By Jeff Rebitski, Staff Writer

In wartime lore there are stories of men in battle overcoming incredible odds to do heroic things. However there are times when men, or in this case just a boy, goes into battle and, in spite of all his efforts, never comes home. 

One such young man is Ralph Donald Luers of Fremont County. 

Ralph was born somewhere in West Central Wyoming in 1926 to mother Anna and father George. In about 1930 Ralph, his parents, and his six brothers and sisters moved to Riverton, establishing themselves on a farm. In 1940, the whole family moved into the city limits and resided in a conventional house. Ralph, along with all his siblings, attended Riverton schools and he even worked at a Maverick gas station for a time while growing up. 

At age 16, Ralph was accepted to be in the Marines as a member of the ‘Navy Avenger Squad’. Notorious as a torpedo bomber and perceived as fast and nimble, the bombers were first used at the Battle of Midway. However, they were replaced by smaller, faster planes shortly after that and relegated to reconnaissance missions, anti-submarine scouting, light transport or cargo work, medical evacuation and close air support. All were necessary jobs and Ralph was up for the challenge. 

Assigned to the USS Bismarck Sea, designation CVE-95, a heavy aircraft carrier, Ralph served with honor until that fateful day, February 21, 1945. 

From a press release dated 24 Sep 1945 entitled Eleven Aircraft Carriers Sunk, Thirty Damaged During World War II – “On February 21, 1945, off Iwo Jima, the Bismarck Sea was struck by two Japanese suicide planes. The first plane crashed into the starboard side of the ship at about the hangar deck level. Fires broke out in the hangar and were being brought under control when a second plane carrying a bomb load crashed through the flight deck just forward of the aft elevator and exploded among the fighter planes parked in this area. The aft part of the ship became a raging inferno. Ship was abandoned. A third explosion occurred which blew off the aft structure of the flight deck and hangar. The ship assumed a starboard list and capsized. The Bismarck Sea remained afloat bottom side up for about twenty minutes and then plunged by the stern.”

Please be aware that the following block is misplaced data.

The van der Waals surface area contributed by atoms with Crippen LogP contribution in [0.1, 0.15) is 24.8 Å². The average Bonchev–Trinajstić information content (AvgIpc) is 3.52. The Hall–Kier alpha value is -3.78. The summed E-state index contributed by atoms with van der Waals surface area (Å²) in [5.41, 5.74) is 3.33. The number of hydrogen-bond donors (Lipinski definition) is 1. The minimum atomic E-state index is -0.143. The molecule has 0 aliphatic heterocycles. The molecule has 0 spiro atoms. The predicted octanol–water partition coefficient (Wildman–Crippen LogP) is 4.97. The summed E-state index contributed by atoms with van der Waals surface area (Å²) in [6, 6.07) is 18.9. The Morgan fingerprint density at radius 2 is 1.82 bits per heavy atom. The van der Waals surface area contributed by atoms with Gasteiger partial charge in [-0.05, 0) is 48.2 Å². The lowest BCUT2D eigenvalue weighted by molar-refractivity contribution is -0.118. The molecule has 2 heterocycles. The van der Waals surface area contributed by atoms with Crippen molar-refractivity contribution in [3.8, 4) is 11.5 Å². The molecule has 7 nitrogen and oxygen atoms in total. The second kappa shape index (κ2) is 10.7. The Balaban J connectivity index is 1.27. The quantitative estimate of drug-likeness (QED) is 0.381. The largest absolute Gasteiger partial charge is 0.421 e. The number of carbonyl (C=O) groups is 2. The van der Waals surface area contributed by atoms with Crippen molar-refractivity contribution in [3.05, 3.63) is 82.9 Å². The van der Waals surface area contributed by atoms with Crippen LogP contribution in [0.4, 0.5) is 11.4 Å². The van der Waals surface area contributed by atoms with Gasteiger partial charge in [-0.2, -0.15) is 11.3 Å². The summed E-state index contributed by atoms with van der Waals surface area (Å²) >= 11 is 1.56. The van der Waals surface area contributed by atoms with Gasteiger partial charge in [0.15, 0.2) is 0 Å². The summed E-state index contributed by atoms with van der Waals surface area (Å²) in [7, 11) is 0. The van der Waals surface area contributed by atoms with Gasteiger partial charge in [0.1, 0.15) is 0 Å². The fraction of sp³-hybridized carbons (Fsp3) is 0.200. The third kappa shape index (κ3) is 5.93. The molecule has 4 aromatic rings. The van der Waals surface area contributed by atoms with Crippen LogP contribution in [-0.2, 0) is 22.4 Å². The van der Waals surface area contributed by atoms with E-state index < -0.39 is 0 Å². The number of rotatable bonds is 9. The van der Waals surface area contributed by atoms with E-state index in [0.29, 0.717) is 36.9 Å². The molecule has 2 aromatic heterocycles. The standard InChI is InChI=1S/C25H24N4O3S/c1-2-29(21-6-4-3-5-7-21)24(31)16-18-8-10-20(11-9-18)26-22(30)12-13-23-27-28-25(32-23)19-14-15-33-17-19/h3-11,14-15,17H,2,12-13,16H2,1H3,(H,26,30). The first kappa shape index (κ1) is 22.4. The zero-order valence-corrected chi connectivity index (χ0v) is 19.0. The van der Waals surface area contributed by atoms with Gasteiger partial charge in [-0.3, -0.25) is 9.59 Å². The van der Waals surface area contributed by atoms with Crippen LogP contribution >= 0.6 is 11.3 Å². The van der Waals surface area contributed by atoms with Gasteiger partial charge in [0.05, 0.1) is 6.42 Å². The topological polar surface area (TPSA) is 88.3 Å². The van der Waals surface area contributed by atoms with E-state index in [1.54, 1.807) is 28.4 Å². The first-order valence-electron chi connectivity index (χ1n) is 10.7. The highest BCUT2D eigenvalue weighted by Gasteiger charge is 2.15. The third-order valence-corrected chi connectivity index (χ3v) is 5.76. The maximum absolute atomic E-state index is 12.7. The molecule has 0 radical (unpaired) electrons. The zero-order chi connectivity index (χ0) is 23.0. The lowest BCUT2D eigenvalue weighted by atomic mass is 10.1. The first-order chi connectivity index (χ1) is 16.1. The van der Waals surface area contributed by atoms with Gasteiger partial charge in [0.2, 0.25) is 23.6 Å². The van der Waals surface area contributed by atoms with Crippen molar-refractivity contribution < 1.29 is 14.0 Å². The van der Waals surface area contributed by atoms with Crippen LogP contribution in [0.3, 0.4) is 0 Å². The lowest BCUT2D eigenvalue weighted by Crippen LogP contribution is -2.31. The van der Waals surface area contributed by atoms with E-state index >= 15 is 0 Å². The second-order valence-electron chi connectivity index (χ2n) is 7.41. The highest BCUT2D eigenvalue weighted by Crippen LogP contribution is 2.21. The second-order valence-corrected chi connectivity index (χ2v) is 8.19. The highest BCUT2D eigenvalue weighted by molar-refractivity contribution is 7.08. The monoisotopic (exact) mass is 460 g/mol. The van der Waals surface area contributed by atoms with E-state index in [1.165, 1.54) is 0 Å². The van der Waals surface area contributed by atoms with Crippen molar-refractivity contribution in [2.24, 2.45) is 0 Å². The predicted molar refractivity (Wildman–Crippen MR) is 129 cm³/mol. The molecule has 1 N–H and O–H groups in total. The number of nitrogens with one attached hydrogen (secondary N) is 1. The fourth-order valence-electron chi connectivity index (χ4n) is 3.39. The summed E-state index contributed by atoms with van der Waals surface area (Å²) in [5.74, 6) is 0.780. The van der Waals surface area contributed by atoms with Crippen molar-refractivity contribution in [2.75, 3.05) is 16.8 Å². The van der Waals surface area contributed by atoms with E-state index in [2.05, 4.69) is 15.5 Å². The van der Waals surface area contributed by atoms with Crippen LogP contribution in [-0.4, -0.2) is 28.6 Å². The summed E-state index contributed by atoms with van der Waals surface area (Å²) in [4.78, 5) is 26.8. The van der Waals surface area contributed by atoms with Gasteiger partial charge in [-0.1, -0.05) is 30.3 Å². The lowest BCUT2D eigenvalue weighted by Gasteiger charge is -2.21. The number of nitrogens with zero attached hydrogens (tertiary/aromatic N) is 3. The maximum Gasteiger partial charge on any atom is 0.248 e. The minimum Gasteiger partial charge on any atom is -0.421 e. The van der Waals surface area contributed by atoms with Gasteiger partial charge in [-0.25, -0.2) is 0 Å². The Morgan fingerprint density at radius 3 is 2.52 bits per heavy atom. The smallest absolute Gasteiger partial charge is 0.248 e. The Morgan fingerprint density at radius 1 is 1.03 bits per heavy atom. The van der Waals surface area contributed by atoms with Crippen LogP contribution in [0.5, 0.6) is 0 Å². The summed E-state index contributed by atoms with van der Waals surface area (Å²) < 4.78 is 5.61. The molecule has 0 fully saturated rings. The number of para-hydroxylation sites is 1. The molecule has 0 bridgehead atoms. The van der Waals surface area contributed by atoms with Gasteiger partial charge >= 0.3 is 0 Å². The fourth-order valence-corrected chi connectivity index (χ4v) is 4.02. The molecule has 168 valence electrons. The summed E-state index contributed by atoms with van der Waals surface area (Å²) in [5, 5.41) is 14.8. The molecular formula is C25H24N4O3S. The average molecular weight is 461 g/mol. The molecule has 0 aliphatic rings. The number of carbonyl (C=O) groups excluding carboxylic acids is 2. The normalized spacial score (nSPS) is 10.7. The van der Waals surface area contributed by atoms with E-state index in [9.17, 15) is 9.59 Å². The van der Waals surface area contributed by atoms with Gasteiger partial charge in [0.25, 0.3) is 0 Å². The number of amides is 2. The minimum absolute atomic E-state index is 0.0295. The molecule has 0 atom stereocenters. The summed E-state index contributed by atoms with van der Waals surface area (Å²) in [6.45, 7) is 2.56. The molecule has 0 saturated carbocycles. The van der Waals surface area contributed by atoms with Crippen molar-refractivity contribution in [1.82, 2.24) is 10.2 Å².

This is the ship Ralph Luers was on and he was reported missing in action after all attempts to find survivors were exhausted. A Purple Heart Medal was issued for his death in July of 1945 by President Harry S. Truman. 

The USS Bismarck Sea received three Battle Stars for her service during the war, she was less than one year old when she sank, taking 318 souls with her.  

The Woltermann Family Book records the following remarks: “Ralph Donald Luers was killed in action when his ship, The USS Bismarck Sea (CVE-95) was sunk by Japanese kamikaze attacks in the North Pacific, off the coast of Iwo Jima during World War II. His remains were never recovered.” However, a cenotaph marker is located at Mountain View Cemetery in Riverton, Wyoming.

Memories are for two things in this case. One, to remember the sadness of lives lost during what some consider a senseless battle for things that nobody can actually own. Two, is the memories of a life well lived and a death that instills a sense of pride in us for a sacrifice made for freedom and liberty. 

These sacrifices are necessary to insure the future of a country that was established on the laying down of one’s life for a belief that was established by our forefathers in the hope that one day no wars would need to be fought, no children would have to go fight and that no family would have to face the loss of someone so dear and precious as Ralph Donald Luers, Seaman First Class, USS Bismarck Sea, CVE-95. 

The Family of Ralph D. Luers does not wish for recognition but for a remembrance of their son who came from Riverton in Fremont County, Wyoming. Hoping that each person who calls this place home will take pride in the people who come from simple roots to accomplish great things. 

Eternal Father, strong to save,

Whose arm hath bound the restless wave,

Who bidd’st the mighty ocean deep

Its own appointed limits keep,

O hear us when we cry to thee

For those in peril on the sea!

Lord, stand beside all those who sail

Our merchant ships in storm and gale,

In peace and war their watch they keep

On every sea, on thy vast deep.

Be with them, Lord, by night and day,

For our Naval Mariners we pray.

Naval Hymn.